Every time the U.S. locks people up for a drug-related crime, there are a number of economic costs. The most obvious one is how much it costs taxpayers to arrest, charge, prosecute, sentence, and incarcerate them.
But the War on Drugs also hurts the economy by taking people out of the labor force. According to the Office of National Drug Control Policy, the War on Drugs diverts billions of dollars away from the economy.
For example, from 1992-2002, “there was a loss of about 1 million per years of effort” between both the black market and those locked up for drug crimes. That equates to several billions of dollars taken out of the economy every year.
4. Lose Out On Tax Revenues
By keeping drugs illegal, the U.S. loses out on big-time tax revenues. Miron estimated that “legalizing and regulating drugs in the US would yield tens of billions of dollars annually in both taxation and enforcement savings.”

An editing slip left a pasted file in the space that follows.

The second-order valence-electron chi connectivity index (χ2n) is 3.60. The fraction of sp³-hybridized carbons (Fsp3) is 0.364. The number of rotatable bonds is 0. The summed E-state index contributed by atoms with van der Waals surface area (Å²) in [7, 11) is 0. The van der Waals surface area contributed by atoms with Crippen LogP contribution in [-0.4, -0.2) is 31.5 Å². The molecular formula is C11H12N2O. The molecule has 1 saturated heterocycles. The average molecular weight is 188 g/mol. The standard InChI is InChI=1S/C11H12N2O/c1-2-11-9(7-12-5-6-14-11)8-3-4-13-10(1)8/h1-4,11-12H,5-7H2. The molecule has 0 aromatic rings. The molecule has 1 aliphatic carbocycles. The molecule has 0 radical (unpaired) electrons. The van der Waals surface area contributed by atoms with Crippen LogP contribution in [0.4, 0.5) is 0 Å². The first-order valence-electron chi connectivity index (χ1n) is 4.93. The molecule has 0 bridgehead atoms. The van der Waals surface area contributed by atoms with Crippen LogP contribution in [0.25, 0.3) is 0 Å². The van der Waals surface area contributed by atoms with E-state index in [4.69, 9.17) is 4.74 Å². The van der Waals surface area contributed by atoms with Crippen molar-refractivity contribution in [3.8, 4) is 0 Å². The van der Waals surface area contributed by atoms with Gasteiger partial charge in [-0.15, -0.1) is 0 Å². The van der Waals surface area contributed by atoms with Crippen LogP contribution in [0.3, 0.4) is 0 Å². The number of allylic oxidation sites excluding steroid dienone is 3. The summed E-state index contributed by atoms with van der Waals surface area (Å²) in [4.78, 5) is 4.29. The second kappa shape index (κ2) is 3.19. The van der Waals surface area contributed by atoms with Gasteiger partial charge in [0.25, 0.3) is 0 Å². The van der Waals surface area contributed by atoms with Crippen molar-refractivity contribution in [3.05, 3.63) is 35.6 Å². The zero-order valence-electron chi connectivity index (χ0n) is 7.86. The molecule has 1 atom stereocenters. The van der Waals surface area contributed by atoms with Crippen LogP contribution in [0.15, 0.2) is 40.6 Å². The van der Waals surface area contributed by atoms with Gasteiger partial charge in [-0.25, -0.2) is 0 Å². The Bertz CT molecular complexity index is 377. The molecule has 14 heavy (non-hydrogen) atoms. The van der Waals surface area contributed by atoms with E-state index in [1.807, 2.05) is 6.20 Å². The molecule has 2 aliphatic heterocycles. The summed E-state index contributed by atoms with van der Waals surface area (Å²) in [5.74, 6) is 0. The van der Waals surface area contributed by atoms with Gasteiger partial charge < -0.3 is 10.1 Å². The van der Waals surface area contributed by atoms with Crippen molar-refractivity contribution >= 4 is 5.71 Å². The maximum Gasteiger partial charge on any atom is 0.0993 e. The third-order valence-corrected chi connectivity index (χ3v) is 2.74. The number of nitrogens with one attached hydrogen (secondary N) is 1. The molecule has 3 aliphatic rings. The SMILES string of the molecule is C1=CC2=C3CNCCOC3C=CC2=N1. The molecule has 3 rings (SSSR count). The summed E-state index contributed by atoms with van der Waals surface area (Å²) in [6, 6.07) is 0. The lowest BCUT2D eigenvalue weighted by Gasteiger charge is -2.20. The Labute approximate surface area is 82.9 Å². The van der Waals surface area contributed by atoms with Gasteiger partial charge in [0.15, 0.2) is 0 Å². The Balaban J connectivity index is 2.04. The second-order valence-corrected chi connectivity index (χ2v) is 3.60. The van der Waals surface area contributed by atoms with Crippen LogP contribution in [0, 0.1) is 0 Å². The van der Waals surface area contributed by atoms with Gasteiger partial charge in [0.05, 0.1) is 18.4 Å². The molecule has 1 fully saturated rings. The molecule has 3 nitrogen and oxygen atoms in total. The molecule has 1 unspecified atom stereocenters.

For real-world proof, look at what’s going on in states that have legalized weed. For example, the legal cannabis industry in Colorado creates more than $2 billion in total economic activity every year.
All that activity also generates billions every year in taxes. Colorado uses that tax money to improve infrastructure, fund education, fight homelessness, give students scholarships, fund drug abuse prevention programs, and other public programs.
3. War On Drugs Targets Poor People
The War on Drugs tends to harm poor people more than middle- and upper-class folks. For starters, poor people and especially homeless people are more visible and vulnerable to police.
And since the U.S. focuses more on criminalizing drugs than providing health services, incarceration is almost inevitable for poor people who use drugs. People who can afford drug rehab programs can get help before getting arrested. But those who can’t afford those services are more likely to end up getting arrested for using drugs.